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Publication numberUS4630804 A
Publication typeGrant
Application numberUS 06/689,364
Publication dateDec 23, 1986
Filing dateJan 7, 1985
Priority dateJan 7, 1985
Fee statusPaid
Also published asCA1247154A1, DE3578894D1, EP0188133A1, EP0188133B1
Publication number06689364, 689364, US 4630804 A, US 4630804A, US-A-4630804, US4630804 A, US4630804A
InventorsDonald G. Fesko
Original AssigneeFord Motor Company
Export CitationBiBTeX, EndNote, RefMan
External Links: USPTO, USPTO Assignment, Espacenet
Leaf spring clamp for synthetic material leaf spring
US 4630804 A
Abstract
An improved axle clamp is provided, particularly for use with composite material leaf springs, to securely fix the position of the leaf spring relative to a wheel axle or other suspension system member. The axle clamp comprises a rigid clamp base, a resilient wedge insert, a rigid clamp plate, and a resilient cover pad. The clamp base provides a bottom wall and substantially parallel side walls extending from the bottom wall to form a channel adapted to receive the wedge insert. The inner surface of at least one side wall of the clamp base fairs from both ends into a channel-widening concavity, preferably at the longitudinal mid-point of the channel. The wedge insert has a bottom wall and substantially parallel side walls extending from the bottom wall and forming therewith an inner channel adapted to laterally jacket a leaf spring. The outer surface of the wedge insert substantially fills the clamp base channel and, so, provides a convexity adapted to register with the channel-widening concavity of the clamp base. The clamp plate attaches to the clamp base to clamp the leaf spring between them. The resilient cover pad lies between the clamp plate and the leaf spring. The cover pad and the wedge insert each provides a vertically raised support pad extending laterally across the channel at each end to contact and support the leaf spring. The resilient material is recessed between the support pads.
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Claims(23)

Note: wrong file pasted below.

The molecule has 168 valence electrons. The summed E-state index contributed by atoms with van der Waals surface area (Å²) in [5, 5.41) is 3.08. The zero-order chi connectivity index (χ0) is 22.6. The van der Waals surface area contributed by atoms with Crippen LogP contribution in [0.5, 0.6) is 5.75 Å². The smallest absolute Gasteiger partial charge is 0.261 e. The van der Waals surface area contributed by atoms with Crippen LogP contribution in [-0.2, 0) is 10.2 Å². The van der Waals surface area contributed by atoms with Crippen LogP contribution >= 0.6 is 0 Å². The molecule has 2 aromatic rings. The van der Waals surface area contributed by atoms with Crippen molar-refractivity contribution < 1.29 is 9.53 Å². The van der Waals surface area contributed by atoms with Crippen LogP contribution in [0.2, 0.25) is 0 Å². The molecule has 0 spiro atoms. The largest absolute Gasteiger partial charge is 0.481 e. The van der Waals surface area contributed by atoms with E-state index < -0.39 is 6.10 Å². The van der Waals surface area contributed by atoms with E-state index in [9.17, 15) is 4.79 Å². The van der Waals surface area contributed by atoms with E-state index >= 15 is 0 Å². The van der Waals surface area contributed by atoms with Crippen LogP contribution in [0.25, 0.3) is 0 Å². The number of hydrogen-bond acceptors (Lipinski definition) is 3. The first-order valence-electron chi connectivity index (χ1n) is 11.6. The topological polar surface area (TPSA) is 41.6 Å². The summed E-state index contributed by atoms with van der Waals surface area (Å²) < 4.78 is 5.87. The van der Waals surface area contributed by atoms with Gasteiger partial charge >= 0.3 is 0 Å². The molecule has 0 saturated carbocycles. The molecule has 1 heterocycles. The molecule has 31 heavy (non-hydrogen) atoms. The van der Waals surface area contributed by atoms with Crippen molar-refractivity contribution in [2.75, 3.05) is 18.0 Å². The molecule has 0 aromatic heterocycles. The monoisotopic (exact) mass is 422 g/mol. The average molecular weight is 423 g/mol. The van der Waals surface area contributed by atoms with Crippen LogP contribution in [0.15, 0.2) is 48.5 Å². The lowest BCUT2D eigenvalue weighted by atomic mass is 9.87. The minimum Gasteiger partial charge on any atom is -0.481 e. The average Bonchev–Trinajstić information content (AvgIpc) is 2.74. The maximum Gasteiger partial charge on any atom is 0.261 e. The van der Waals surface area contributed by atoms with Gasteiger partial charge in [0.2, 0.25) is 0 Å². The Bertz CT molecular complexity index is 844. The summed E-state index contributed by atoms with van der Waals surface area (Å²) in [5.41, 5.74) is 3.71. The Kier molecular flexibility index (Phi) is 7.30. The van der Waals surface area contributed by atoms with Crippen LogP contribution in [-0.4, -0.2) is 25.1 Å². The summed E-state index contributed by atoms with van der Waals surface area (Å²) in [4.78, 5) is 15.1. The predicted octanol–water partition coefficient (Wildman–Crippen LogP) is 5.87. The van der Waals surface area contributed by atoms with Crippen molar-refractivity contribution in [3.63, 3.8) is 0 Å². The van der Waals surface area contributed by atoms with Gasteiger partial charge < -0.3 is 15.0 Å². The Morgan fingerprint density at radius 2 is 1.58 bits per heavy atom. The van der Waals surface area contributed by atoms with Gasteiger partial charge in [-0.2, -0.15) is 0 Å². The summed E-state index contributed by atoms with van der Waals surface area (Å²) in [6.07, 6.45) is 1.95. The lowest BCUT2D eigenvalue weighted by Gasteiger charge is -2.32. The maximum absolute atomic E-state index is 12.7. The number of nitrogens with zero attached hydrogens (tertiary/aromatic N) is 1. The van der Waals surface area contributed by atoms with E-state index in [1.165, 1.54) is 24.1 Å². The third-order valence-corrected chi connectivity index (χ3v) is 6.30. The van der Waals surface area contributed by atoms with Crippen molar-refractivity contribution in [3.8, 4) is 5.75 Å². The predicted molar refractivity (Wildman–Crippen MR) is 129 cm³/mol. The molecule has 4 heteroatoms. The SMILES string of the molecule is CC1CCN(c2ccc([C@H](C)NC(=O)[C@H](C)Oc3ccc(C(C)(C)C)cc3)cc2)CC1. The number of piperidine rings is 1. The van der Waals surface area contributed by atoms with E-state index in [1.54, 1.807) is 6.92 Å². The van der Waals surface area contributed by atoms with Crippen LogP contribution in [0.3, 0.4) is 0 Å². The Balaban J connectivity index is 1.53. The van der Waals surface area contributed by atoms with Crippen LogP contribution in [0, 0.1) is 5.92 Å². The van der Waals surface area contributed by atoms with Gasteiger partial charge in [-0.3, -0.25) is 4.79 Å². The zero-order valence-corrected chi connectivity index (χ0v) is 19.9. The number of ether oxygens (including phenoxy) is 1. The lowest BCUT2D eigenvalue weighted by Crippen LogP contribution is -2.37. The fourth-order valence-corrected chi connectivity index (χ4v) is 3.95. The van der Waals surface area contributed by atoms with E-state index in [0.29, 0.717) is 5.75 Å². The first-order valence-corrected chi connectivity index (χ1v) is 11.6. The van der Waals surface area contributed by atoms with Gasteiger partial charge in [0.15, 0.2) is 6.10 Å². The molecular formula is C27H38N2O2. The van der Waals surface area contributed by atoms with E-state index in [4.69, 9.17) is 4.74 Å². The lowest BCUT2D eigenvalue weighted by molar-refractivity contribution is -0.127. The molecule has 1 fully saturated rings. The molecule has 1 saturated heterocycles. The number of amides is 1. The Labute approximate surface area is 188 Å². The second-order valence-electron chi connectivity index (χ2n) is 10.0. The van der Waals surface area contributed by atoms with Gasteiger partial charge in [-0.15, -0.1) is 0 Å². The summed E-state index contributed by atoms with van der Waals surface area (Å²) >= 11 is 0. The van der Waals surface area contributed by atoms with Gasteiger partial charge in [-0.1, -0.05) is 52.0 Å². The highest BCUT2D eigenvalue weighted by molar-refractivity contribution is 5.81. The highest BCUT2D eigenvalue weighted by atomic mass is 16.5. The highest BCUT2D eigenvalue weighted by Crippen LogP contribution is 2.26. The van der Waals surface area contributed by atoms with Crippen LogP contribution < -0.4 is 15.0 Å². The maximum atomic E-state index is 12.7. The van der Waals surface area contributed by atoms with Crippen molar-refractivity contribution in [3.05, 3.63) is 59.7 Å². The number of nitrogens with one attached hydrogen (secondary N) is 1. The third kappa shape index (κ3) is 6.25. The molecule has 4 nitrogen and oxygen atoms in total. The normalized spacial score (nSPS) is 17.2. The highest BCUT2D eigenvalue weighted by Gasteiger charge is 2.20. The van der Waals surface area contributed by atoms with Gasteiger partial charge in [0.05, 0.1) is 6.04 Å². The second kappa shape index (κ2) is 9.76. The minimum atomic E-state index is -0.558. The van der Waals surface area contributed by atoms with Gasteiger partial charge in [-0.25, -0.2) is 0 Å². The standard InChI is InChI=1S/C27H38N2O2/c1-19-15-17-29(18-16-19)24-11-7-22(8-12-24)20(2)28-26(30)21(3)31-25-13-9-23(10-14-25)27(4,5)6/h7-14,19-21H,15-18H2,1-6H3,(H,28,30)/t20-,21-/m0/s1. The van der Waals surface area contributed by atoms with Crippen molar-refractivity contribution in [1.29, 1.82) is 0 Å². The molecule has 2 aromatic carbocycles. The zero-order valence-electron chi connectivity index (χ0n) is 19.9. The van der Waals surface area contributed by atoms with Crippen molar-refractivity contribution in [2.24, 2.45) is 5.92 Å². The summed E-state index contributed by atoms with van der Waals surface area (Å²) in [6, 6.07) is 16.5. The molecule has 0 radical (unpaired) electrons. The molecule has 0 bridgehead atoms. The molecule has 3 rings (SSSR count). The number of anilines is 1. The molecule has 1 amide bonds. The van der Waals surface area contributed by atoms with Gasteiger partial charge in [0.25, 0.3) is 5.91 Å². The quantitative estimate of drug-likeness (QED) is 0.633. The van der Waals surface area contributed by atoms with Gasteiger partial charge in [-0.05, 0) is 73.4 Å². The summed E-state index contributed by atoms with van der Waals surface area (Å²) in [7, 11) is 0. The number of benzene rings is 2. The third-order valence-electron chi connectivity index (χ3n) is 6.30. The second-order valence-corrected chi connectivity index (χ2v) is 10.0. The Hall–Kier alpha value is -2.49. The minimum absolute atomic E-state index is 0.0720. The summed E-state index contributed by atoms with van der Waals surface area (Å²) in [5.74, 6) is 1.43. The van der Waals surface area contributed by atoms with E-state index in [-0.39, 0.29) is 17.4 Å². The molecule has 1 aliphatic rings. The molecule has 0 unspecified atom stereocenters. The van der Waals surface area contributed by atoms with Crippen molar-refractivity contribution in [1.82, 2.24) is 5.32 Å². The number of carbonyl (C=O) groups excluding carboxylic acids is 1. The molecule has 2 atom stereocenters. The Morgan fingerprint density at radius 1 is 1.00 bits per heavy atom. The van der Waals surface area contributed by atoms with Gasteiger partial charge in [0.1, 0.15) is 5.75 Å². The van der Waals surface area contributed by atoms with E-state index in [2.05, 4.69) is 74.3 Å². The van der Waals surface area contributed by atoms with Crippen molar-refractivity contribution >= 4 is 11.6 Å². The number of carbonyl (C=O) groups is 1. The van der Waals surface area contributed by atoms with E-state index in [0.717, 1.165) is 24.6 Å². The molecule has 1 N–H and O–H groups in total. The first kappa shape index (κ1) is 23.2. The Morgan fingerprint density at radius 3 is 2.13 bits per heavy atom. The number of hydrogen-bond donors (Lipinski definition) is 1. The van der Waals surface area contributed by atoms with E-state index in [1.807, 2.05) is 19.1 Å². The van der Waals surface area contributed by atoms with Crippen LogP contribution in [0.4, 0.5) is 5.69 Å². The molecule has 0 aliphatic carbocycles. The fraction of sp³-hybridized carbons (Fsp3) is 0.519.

I claim:
1. A leaf spring clamp assembly adapted to secure a leaf spring in position in a suspension system, said leaf spring clamp assembly comprising:
a rigid clamp base comprising a bottom wall and two side walls, said side walls being substantially parallel to each other and each extending upwardly from said bottom wall to form therewith a longitudinal channel, wherein an inward surface of at least one of said side walls fairs from each longitudinal end into a channel-widening concavity;
a resilient wedge insert adapted to be positioned within said longitudinal channel, comprising a wedge insert bottom wall adapted to lie adjacent to the clamp base bottom wall, and two wedge insert side walls being substantially parallel to each other and each extending upwardly from said wedge insert bottom wall to form therewith an inner longitudinal channel adapted to jacket said leaf spring laterally, wherein the inward surface of each said wedge insert side wall is adapted to contact said leaf spring along substantially the entire longitudinal dimension of said inner longitudinal channel, the outer surface of each said wedge insert side wall being adapted to lie adjacent and in substantial contact with the corresponding clamp base side wall to substantially fill said channel-widening concavity, said wedge insert further comprising a resilient support pad at each longitudinal end of said inner channel, said support pads being adapted to contact and support said leaf spring, said support pads extending within said inner channel laterally between said wedge insert side walls, the upper surface of said support pads being higher than the wedge insert bottom wall between said support pads to form a cavity, said cavity being substantially longitudinally centered within said leaf spring clamp and being adapted to accommodate leaf spring displacement within said leaf spring clamp upon bending of said leaf spring;
a substantially rigid clamp plate adapted to be fixedly attached to said clamp base to clamp said leaf spring between them within said inner channel; and
a resilient cover pad adapted to be positioned between said clamp plate and said leaf spring and to cooperate with said wedge insert to laterally encircle said leaf spring, said cover pad comprising a sheet of resilient material and a laterally extending resilient upper support pad at each longitudinal end of said sheet, said upper support pads being longitudinally spaced substantially the same distance as said wedge insert support pads, each providing a surface raised from the surface of said sheet, which raised surface is adapted to contact and support said leaf spring to form an upper cavity, said upper cavity being substantially longitudinally centered within said leaf spring clamp and being adapted to accommodate leaf spring displacement within said leaf spring clamp upon bending of said leaf spring.
2. The leaf spring clamp assembly of claim 1, wherein each said wedge insert support pad is integral with said wedge insert.
3. The leaf spring clamp assembly of claim 1, wherein each said wedge insert support pad is unitary with said wedge insert.
4. The leaf spring clamp assembly of claim 1, wherein said cover pad support pads are integral with said sheet of resilient material.
5. The leaf spring clamp assembly of claim 1, wherein said cover pad support pads are unitary with said sheet of resilient material.